It’s not always enough to just read about community college scholars so each year, One Million Degrees enlists the help of a different sense—taste—to connect and celebrate its students, alumni, and supporters at its 8th Annual Food+Wine Tasting. With over 500 people in attendance, under-recognized Chicago students were celebrated in a venue filled with supportive guests eager to meet them and learn about their personal stories.
CEO Paige Ponder sees the impact that community colleges have on students each day and
honored City Colleges of Chicago Chancellor Cheryl L. Hyman with the One Million Degrees Civic Award for her leadership in serving Chicago’s community college students. The collaboration between the organization and city colleges is yielding beneficial results. In fact, scholars who are a part of the program graduate at over three times the rate of unsupported community college students.
“Community college can be a launching pad, an on-ramp to post-secondary education,” says Ponder. “Every day, I see how incredibly talented and driven the students we work with are and I hope that people here can feel a personal connection with them. 65 percent of them are first in their family to go to college and all of them are low-income. They are an incredibly driven group of people who have successfully navigated through challenges and for us to be a part of this really pivotal moment in their lives as they get their degrees, plan their careers, and launch their futures, to me, is the most exciting aspect.”
In addition to helping the organization raise approximately a quarter of its operating revenues every year, guests also have the opportunity to meet One Million Dollar Degrees scholars who receive needed assistance from the organization in a number of ways. Scholar ambassador Homira Wardak is an example of how community colleges can play a huge role in helping people in reaching their ultimate dreams. While studying pre-med at Harper College, Wardak receives support from One Million Degrees in her journey toward becoming a physician.
“I feel very honored to be a scholar with the program because I have access to support systems that other students may not have. I feel like the mentoring, coaching, and tutoring—in addition to the financial support—is also very helpful,” explains Wardak. “The program has done a lot for me. I’m very grateful and once I graduate, I plan to come back to give that same support to other students who will be in a similar position.”
In addition to raising awareness of current scholars and their achievements, the charity event will actually help a number of students who have not yet experienced the support that One Million Degrees provides. Currently, the organization is committed to furthering its reach through exponential growth and increased partnerships with city colleges.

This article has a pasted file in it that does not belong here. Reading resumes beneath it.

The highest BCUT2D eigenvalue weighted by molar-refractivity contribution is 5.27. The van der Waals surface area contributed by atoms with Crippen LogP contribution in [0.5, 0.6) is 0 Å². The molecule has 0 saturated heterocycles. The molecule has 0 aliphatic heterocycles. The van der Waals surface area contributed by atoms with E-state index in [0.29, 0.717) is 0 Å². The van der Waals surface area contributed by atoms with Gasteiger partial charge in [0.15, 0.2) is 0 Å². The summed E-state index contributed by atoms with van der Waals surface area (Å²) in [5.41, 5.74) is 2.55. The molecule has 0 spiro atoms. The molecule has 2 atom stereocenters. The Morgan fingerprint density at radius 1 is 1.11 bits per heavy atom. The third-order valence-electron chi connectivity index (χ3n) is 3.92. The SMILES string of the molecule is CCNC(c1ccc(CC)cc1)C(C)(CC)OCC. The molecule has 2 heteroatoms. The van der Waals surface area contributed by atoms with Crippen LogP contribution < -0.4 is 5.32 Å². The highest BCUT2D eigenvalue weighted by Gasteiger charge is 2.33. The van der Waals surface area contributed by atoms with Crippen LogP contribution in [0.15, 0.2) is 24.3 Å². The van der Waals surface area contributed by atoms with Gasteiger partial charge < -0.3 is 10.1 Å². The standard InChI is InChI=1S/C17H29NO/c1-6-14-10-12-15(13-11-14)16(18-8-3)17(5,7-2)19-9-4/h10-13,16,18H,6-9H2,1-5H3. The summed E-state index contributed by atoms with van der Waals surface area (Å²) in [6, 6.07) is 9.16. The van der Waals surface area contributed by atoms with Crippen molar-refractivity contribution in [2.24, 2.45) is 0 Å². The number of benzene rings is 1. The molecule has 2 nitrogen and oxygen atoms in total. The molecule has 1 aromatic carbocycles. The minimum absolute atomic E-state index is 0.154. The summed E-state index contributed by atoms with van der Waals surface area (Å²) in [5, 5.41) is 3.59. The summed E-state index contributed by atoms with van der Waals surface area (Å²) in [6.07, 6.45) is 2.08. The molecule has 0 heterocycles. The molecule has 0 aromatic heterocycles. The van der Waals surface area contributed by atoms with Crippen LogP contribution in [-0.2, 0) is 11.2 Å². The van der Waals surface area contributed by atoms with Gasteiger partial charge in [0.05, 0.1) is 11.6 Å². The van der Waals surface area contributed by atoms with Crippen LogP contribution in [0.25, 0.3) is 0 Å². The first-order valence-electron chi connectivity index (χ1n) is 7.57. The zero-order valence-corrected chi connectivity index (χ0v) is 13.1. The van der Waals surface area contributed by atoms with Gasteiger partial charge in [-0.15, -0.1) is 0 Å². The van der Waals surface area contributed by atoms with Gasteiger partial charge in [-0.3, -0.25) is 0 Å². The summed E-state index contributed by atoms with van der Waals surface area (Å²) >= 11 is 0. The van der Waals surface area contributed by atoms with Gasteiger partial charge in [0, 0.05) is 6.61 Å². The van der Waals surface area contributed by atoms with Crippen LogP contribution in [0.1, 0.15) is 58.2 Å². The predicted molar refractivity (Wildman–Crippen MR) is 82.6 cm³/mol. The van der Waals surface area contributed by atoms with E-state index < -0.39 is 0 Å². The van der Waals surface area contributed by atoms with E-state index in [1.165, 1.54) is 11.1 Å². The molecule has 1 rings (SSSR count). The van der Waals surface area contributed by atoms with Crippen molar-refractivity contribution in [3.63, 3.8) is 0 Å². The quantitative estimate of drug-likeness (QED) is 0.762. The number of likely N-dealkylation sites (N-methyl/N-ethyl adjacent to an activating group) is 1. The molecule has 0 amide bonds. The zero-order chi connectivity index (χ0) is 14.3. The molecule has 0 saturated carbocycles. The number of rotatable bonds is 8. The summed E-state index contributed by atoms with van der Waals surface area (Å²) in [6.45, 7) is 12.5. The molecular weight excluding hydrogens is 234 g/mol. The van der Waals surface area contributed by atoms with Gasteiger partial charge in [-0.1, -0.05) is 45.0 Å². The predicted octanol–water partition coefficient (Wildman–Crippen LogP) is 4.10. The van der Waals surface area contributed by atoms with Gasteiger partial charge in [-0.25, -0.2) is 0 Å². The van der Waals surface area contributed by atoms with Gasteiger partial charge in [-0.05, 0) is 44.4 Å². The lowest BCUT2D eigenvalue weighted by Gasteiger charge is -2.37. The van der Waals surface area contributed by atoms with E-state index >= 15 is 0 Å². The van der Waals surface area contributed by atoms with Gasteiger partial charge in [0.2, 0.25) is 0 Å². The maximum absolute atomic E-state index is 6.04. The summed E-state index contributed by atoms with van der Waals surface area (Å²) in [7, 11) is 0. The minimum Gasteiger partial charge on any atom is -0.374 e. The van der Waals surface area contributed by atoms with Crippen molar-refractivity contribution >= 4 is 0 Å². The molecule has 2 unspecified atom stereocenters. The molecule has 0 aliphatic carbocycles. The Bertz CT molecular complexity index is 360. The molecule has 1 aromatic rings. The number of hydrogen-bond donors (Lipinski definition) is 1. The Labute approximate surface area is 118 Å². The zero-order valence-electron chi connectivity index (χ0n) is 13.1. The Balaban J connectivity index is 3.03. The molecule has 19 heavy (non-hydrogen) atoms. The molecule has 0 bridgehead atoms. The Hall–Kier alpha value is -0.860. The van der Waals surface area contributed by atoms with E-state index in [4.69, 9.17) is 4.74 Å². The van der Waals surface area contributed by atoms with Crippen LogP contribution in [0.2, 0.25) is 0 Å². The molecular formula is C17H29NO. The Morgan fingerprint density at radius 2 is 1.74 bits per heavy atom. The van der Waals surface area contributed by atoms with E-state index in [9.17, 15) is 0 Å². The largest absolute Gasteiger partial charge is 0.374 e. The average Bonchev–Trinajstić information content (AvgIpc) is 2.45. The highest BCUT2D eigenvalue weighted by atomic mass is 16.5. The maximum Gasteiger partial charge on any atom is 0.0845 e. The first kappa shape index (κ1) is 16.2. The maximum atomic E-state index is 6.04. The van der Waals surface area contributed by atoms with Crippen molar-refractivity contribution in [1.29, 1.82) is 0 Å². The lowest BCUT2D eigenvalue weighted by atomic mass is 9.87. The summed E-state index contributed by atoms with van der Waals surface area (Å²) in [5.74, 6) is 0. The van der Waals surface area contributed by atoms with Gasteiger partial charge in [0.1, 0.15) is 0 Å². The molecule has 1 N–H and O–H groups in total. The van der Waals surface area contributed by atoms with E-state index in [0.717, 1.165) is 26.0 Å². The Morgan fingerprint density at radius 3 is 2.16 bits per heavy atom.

“We are really focused on expanding the number of students we serve. Last year, we helped 130 students, this year it’s 250, and next year, we’re going to serve 450. We’re trying to double every year. We are also forging new partnerships with particular city colleges. We have a program now at Kennedy King College in Englewood and our new college partnership is with Olive-Harvey College, where we have staff onsite to work closely with larger groups of students.”
For the food lovers in the audience, the evening was filled with culinary delights from the area’s top chefs. Chefs Thomas Lents of Sixteen; Matthias Merges of Yusho, Billy Sunday and A10; Mauro Mafrici of Pelago Ristorante; James Kozak; Sandra Holl of Floriole Café & Bakery; and Ji Yoon of Acadia provided exquisite dishes and decadent desserts while sommelier Dan Pilkey of Champagne Cattier expertly paired each course with the perfect wine.
“Any time that we can actually do something that makes a difference in the world and that helps people, I want to be a part of it,” says Chef Lents. “The effect is visceral—you can see the difference that it makes in people’s lives. It really means a lot to me to be included.”
The cuisine was undoubtedly extraordinary in taste, but had a much deeper meaning for the
night. One of the dishes served was colcannon—a traditional Irish dish, which Chef Lents thoughtfully prepared and discussed with each guest. “This dish was taught to me by my grandmother, which I took and changed it a lot. It’s a very simple dish, but given the right treatment and care, it can be made into something greater. I think that it fits the theme of the evening.”